Please Note: This article is written for users of the following Microsoft Excel versions: 97, 2000, 2002, and 2003. If you are using a later version (Excel 2007 or later), this tip may not work for you. For a version of this tip written specifically for later versions of Excel, click here: Adding Drop Shadows.

Adding Drop Shadows

by Allen Wyatt
(last updated July 6, 2013)

One helpful drawing tool you can use to format your drawings is known as the Shadow Style tool. Using this tool you can add a drop shadow behind an object. Adding drop shadows can help add more depth to your graphics, making them look like they are raised off the surface of the Excel worksheet.

To apply a drop shadow to an object, start by selecting the object and then click on the Shadow Style tool. (It is very close to the right end of the Drawing toolbar.) Excel displays a number of different shadow types and positions. You can also modify the shadow, once placed, by choosing the Shadow Settings option.

ExcelTips is your source for cost-effective Microsoft Excel training. This tip (2307) applies to Microsoft Excel 97, 2000, 2002, and 2003. You can find a version of this tip for the ribbon interface of Excel (Excel 2007 and later) here: Adding Drop Shadows.

Author Bio

Allen Wyatt

With more than 50 non-fiction books and numerous magazine articles to his credit, Allen Wyatt is an internationally recognized author. He  is president of Sharon Parq Associates, a computer and publishing services company. ...

MORE FROM ALLEN

Using AutoText and AutoCorrect Effectively

AutoText and AutoCorrect are closely related tools that can help you improve the productivity of your typing. This tip ...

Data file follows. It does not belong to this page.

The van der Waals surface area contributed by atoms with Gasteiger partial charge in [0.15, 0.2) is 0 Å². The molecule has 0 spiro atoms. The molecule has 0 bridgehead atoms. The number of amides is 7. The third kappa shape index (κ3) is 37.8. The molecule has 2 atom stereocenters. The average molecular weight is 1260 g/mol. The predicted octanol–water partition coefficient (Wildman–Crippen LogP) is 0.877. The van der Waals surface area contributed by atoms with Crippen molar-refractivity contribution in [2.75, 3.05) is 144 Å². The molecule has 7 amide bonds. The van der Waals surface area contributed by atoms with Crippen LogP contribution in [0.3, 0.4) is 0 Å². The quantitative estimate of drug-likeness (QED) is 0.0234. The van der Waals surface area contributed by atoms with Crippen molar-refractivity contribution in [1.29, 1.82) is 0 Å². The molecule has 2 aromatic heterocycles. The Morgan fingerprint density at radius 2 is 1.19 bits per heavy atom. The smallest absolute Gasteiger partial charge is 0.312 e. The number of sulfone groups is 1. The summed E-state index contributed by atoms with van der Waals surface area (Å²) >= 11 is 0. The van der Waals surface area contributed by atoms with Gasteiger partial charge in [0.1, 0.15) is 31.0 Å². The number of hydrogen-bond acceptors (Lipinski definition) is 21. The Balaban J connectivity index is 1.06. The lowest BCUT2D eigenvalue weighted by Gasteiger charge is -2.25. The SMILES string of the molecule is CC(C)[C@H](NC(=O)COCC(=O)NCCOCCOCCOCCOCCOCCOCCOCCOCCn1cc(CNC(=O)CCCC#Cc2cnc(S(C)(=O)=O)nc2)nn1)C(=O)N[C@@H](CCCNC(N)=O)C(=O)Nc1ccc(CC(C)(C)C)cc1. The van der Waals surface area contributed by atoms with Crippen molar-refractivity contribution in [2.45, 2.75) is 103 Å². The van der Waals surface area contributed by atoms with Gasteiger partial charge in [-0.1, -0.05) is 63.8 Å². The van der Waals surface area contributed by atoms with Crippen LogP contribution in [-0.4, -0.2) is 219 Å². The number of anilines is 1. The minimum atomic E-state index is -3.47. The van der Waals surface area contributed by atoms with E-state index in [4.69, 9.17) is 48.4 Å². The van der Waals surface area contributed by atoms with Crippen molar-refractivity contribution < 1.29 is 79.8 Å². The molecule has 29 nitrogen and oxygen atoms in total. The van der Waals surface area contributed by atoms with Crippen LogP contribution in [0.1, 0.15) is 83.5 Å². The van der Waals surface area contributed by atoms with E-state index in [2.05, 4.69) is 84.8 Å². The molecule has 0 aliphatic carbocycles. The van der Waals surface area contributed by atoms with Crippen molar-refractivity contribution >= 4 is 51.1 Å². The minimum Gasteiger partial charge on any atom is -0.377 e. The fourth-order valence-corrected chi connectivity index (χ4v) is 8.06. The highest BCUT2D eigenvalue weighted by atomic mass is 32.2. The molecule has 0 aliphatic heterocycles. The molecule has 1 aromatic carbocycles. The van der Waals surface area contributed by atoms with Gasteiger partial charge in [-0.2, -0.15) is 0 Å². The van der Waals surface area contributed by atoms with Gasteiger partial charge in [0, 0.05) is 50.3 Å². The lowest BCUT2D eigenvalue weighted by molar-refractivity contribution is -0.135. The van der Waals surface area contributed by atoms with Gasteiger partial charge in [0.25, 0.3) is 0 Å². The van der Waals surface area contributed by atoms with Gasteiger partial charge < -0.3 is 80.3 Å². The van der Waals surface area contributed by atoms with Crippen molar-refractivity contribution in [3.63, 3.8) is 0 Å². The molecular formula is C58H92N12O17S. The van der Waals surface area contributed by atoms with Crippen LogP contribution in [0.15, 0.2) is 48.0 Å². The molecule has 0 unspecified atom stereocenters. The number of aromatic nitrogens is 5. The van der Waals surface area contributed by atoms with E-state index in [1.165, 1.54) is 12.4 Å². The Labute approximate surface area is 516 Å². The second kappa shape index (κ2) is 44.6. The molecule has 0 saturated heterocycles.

Discover More

One Shortcut for Two Macros

Excel allows you to assign shortcut keys to macros. Given two different workbooks each containing different macros, it is ...

Discover More

Using Header Information as the Filename

Save a document for the first time, and Word helpfully suggests a filename you can use or change. If you want this suggested ...

Discover More

Program Successfully in Excel! John Walkenbach's name is synonymous with excellence in deciphering complex technical topics. With this comprehensive guide, "Mr. Spreadsheet" shows how to maximize your Excel experience using professional spreadsheet application development tips from his own personal bookshelf. Check out Excel 2013 Power Programming with VBA today!

More ExcelTips (menu)

Displaying Images based on a Result

Got some images that you want to appear in a worksheet based on the result displayed in a cell? Figuring out how to ...

Discover More

Changing the Axis Scale

When creating a chart, you may want to adjust the default scaling that Excel applies to an axis. This is relatively easy to ...

Discover More

Inserting a Watermark Behind Merged Cells

If you have a group of merged cells into which you want a user to enter information, you may want some sort of "watermark" in ...

Discover More
Subscribe

FREE SERVICE: Get tips like this every week in ExcelTips, a free productivity newsletter. Enter your address and click "Subscribe."

View most recent newsletter.

Comments

If you would like to add an image to your comment (not an avatar, but an image to help in making the point of your comment), include the characters [{fig}] in your comment text. You’ll be prompted to upload your image when you submit the comment. Maximum image size is 6Mpixels. Images larger than 600px wide or 1000px tall will be reduced. Up to three images may be included in a comment. All images are subject to review. Commenting privileges may be curtailed if inappropriate images are posted.

What is 4 + 1?

There are currently no comments for this tip. (Be the first to leave your comment—just use the simple form above!)


This Site

Got a version of Excel that uses the menu interface (Excel 97, Excel 2000, Excel 2002, or Excel 2003)? This site is for you! If you use a later version of Excel, visit our ExcelTips site focusing on the ribbon interface.

Newest Tips
Subscribe

FREE SERVICE: Get tips like this every week in ExcelTips, a free productivity newsletter. Enter your address and click "Subscribe."

(Your e-mail address is not shared with anyone, ever.)

View the most recent newsletter.